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MINERALS GLOSSARY
  • Boron
  • Calcium
  • Chromium
  • Copper
  • Flouride
  • Germanium
  • Iodine
  • Iron
  • Magnesium
  • Manganese
  • Molybdenum
  • Phosphorus
  • Potassium
  • Selenium
  • Silicon
  • Sodium
  • Sulfur
  • Vanadium
  • Zinc
  • Minerals are naturally occurring elements found in the earth that work in the human body as coenzymes to allow the body to perform vital functions. Minerals compose body fluids, blood and bone, and the central nervous system functions.

    Our dependence on specific minerals is based upon millions of years of evolutionary development that can be traced back to the earliest living organisms. Over time mineral salts have been released into the environment by the breakdown and weathering of rock formations rich in elemental deposits. Accumulating in the soil and oceans, minerals are passed from microorganisms to plants and on to herbivorous creatures. Man then obtains minerals primarily from the plants and animals that make up our diet. Recently mineral supplements have gained in popularity as new research sheds light on our mineral requirements for optimal health.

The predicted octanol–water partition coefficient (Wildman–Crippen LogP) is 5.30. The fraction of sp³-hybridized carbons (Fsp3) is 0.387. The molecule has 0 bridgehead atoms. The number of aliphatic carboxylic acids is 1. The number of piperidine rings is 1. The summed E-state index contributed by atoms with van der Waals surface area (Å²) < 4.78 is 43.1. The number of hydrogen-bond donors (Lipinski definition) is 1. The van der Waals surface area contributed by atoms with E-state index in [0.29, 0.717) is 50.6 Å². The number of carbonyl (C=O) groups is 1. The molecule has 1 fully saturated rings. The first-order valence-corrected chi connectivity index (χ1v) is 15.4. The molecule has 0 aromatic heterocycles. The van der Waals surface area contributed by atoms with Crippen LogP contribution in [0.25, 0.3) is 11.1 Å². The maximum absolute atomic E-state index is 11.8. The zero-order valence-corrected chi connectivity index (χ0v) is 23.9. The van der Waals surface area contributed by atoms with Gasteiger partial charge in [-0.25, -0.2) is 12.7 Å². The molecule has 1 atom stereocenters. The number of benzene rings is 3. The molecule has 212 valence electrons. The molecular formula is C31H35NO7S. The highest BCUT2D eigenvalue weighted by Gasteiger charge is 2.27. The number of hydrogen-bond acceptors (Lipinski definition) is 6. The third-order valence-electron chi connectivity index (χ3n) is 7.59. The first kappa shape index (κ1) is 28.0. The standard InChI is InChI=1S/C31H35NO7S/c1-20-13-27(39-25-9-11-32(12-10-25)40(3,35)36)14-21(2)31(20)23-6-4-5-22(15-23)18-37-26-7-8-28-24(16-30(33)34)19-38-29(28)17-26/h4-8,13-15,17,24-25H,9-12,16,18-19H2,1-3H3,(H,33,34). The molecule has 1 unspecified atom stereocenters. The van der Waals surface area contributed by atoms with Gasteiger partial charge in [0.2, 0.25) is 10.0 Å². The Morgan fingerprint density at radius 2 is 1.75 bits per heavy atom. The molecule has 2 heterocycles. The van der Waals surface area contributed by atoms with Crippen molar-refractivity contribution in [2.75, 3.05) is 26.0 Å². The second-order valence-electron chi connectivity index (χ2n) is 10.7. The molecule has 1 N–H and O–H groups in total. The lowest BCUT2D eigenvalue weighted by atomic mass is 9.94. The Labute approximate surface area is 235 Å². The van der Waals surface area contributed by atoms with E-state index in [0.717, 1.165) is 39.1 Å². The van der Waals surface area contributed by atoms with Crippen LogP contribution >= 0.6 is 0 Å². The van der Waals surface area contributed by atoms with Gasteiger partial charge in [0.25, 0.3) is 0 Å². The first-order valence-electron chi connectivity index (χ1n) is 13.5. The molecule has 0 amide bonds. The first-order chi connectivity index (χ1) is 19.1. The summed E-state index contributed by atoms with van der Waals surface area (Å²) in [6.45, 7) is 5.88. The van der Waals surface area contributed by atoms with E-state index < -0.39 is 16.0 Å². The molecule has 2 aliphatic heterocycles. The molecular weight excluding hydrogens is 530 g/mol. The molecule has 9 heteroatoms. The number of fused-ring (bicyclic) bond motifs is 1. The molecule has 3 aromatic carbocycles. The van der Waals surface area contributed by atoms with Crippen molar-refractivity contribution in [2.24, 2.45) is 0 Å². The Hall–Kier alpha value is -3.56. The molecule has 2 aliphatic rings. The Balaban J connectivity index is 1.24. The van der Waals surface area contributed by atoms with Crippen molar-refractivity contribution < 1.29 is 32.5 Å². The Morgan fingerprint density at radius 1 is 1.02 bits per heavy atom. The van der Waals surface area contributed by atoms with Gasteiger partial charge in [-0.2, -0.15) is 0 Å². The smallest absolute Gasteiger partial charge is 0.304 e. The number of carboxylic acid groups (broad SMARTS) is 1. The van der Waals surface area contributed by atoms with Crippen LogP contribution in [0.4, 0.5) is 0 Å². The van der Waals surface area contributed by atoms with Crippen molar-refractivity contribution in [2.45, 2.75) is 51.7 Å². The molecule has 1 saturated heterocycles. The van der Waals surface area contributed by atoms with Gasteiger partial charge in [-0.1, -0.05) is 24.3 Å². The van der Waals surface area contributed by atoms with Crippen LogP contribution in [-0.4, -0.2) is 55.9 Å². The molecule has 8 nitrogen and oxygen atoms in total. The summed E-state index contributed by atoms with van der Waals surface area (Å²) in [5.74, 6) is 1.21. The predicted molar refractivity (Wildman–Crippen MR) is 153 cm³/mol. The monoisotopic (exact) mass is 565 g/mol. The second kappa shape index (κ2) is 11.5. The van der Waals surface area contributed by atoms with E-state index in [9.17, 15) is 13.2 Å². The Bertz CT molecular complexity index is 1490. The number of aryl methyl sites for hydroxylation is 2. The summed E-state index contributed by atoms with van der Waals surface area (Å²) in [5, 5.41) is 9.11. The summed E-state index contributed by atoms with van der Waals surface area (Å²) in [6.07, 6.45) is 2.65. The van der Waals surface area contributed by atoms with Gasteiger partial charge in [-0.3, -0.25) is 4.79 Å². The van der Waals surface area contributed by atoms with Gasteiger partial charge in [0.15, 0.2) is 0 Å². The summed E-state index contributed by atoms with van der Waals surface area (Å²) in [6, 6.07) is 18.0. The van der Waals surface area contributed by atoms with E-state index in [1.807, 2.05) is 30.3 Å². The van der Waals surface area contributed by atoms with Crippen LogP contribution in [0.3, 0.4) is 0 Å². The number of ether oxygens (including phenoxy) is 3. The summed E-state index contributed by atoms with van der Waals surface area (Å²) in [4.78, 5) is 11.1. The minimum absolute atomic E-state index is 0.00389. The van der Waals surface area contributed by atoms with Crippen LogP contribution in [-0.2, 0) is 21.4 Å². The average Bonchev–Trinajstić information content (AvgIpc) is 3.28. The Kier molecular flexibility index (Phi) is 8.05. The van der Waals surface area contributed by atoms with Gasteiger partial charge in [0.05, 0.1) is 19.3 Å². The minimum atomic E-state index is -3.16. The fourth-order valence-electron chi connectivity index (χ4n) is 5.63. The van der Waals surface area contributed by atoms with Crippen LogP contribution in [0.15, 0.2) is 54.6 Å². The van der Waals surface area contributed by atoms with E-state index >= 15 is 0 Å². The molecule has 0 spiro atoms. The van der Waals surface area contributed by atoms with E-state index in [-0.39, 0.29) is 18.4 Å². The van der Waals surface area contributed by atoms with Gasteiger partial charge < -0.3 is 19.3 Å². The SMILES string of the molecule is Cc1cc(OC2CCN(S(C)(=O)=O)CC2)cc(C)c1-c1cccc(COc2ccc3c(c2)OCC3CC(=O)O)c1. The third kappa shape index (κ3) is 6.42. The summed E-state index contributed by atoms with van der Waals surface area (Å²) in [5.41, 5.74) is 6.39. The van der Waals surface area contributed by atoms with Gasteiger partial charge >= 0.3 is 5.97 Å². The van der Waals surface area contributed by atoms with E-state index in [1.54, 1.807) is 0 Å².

Minerals can be broken down into two basic groups: bulk, or macro, minerals, and trace, or micro, minerals. The macro minerals, such as calcium, magnesium, sodium (salt) potassium and phosphorus are needed in fairly substantial amounts for proper health. By comparison, the trace minerals are needed in far smaller quantities and include substances such as zinc, iron, copper, manganese, chromium, selenium, and iodine.

    After ingestion, dietary minerals enter the stomach where they are attached to proteins (chelated) in order to enhance absorption into the blood stream. After minerals are absorbed they are delivered by the blood stream to individual cells for transport across cell membranes. Minerals must often compete with other minerals for absorption, and in certain cases must be in a proper balance with other minerals to be properly utilized. For example, an excess of zinc can cause a depletion of copper, and too much calcium can interfere with the absorption of magnesium.

    Minerals are generally considered safe, though ingesting massive amounts for long periods can lead to toxic effects. Conversely, fiber can absorb minerals in the gut, leading to a deficiency, therefore it's important that one take mineral and fiber supplements at different times.


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